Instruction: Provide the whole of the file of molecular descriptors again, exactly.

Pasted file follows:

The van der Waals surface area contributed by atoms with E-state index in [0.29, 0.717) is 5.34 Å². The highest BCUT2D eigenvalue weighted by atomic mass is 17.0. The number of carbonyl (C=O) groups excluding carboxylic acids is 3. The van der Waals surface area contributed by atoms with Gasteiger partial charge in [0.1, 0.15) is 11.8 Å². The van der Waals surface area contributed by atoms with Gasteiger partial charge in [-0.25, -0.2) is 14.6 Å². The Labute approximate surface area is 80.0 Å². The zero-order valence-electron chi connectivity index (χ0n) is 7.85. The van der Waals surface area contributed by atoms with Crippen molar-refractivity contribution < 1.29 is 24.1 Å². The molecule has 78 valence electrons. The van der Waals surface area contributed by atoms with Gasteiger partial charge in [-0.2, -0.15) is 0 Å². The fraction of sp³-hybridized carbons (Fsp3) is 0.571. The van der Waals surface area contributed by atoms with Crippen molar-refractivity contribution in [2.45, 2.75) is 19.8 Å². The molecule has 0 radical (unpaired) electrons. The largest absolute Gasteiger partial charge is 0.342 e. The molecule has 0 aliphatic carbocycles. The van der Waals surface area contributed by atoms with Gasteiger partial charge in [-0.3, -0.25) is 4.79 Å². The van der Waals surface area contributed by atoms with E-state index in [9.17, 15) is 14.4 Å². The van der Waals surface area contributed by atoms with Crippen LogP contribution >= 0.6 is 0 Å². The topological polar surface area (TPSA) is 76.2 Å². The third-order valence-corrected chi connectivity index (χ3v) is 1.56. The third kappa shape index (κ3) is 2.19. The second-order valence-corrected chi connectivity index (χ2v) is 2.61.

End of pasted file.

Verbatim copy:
The van der Waals surface area contributed by atoms with E-state index in [0.29, 0.717) is 5.34 Å². The highest BCUT2D eigenvalue weighted by atomic mass is 17.0. The number of carbonyl (C=O) groups excluding carboxylic acids is 3. The van der Waals surface area contributed by atoms with Gasteiger partial charge in [0.1, 0.15) is 11.8 Å². The van der Waals surface area contributed by atoms with Gasteiger partial charge in [-0.25, -0.2) is 14.6 Å². The Labute approximate surface area is 80.0 Å². The zero-order valence-electron chi connectivity index (χ0n) is 7.85. The van der Waals surface area contributed by atoms with Crippen molar-refractivity contribution < 1.29 is 24.1 Å². The molecule has 78 valence electrons. The van der Waals surface area contributed by atoms with Gasteiger partial charge in [-0.2, -0.15) is 0 Å². The fraction of sp³-hybridized carbons (Fsp3) is 0.571. The van der Waals surface area contributed by atoms with Crippen molar-refractivity contribution in [2.45, 2.75) is 19.8 Å². The molecule has 0 radical (unpaired) electrons. The largest absolute Gasteiger partial charge is 0.342 e. The molecule has 0 aliphatic carbocycles. The van der Waals surface area contributed by atoms with Gasteiger partial charge in [-0.3, -0.25) is 4.79 Å². The van der Waals surface area contributed by atoms with E-state index in [9.17, 15) is 14.4 Å². The van der Waals surface area contributed by atoms with Crippen LogP contribution >= 0.6 is 0 Å². The topological polar surface area (TPSA) is 76.2 Å². The third-order valence-corrected chi connectivity index (χ3v) is 1.56. The third kappa shape index (κ3) is 2.19. The second-order valence-corrected chi connectivity index (χ2v) is 2.61.